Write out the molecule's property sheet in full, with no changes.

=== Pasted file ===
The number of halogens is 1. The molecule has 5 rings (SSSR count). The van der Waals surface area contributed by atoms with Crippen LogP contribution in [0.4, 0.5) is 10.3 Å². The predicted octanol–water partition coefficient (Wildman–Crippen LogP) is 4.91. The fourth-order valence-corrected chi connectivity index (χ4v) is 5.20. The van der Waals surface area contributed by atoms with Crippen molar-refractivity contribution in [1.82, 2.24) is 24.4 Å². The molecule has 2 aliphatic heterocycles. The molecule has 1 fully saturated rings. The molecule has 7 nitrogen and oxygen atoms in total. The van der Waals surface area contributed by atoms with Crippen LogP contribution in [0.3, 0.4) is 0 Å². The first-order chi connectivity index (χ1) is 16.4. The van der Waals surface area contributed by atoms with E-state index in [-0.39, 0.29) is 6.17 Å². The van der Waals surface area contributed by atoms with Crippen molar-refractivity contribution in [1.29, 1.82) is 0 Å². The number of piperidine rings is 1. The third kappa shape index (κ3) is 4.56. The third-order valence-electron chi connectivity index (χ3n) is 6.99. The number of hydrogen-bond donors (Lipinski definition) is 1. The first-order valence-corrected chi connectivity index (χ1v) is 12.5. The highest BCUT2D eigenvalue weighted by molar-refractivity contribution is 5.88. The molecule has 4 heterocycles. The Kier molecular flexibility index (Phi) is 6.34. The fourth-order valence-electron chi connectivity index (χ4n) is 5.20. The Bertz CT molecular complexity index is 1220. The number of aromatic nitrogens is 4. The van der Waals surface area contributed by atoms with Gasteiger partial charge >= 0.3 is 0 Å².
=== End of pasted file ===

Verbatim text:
The number of halogens is 1. The molecule has 5 rings (SSSR count). The van der Waals surface area contributed by atoms with Crippen LogP contribution in [0.4, 0.5) is 10.3 Å². The predicted octanol–water partition coefficient (Wildman–Crippen LogP) is 4.91. The fourth-order valence-corrected chi connectivity index (χ4v) is 5.20. The van der Waals surface area contributed by atoms with Crippen molar-refractivity contribution in [1.82, 2.24) is 24.4 Å². The molecule has 2 aliphatic heterocycles. The molecule has 1 fully saturated rings. The molecule has 7 nitrogen and oxygen atoms in total. The van der Waals surface area contributed by atoms with Crippen LogP contribution in [0.3, 0.4) is 0 Å². The first-order chi connectivity index (χ1) is 16.4. The van der Waals surface area contributed by atoms with E-state index in [-0.39, 0.29) is 6.17 Å². The van der Waals surface area contributed by atoms with Crippen molar-refractivity contribution in [1.29, 1.82) is 0 Å². The number of piperidine rings is 1. The third kappa shape index (κ3) is 4.56. The third-order valence-electron chi connectivity index (χ3n) is 6.99. The number of hydrogen-bond donors (Lipinski definition) is 1. The first-order valence-corrected chi connectivity index (χ1v) is 12.5. The highest BCUT2D eigenvalue weighted by molar-refractivity contribution is 5.88. The molecule has 4 heterocycles. The Kier molecular flexibility index (Phi) is 6.34. The fourth-order valence-electron chi connectivity index (χ4n) is 5.20. The Bertz CT molecular complexity index is 1220. The number of aromatic nitrogens is 4. The van der Waals surface area contributed by atoms with Gasteiger partial charge >= 0.3 is 0 Å².